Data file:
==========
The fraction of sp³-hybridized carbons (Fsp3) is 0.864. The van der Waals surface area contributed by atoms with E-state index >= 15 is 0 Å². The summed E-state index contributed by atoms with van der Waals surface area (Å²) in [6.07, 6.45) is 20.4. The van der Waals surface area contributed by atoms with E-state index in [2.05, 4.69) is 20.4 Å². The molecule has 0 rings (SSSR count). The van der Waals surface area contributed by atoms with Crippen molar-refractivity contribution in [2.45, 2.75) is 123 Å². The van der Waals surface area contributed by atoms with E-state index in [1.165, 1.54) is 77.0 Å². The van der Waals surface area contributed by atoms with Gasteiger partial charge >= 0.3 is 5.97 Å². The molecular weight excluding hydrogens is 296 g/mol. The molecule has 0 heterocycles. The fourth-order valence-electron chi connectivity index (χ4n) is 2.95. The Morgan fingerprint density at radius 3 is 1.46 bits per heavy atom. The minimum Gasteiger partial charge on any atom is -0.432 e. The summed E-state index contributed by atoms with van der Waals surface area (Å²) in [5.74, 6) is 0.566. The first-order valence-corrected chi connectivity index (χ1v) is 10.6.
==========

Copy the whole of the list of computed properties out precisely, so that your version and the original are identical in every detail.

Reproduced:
The fraction of sp³-hybridized carbons (Fsp3) is 0.864. The van der Waals surface area contributed by atoms with E-state index >= 15 is 0 Å². The summed E-state index contributed by atoms with van der Waals surface area (Å²) in [6.07, 6.45) is 20.4. The van der Waals surface area contributed by atoms with E-state index in [2.05, 4.69) is 20.4 Å². The molecule has 0 rings (SSSR count). The van der Waals surface area contributed by atoms with Crippen molar-refractivity contribution in [2.45, 2.75) is 123 Å². The van der Waals surface area contributed by atoms with E-state index in [1.165, 1.54) is 77.0 Å². The van der Waals surface area contributed by atoms with Gasteiger partial charge >= 0.3 is 5.97 Å². The molecular weight excluding hydrogens is 296 g/mol. The molecule has 0 heterocycles. The fourth-order valence-electron chi connectivity index (χ4n) is 2.95. The Morgan fingerprint density at radius 3 is 1.46 bits per heavy atom. The minimum Gasteiger partial charge on any atom is -0.432 e. The summed E-state index contributed by atoms with van der Waals surface area (Å²) in [5.74, 6) is 0.566. The first-order valence-corrected chi connectivity index (χ1v) is 10.6.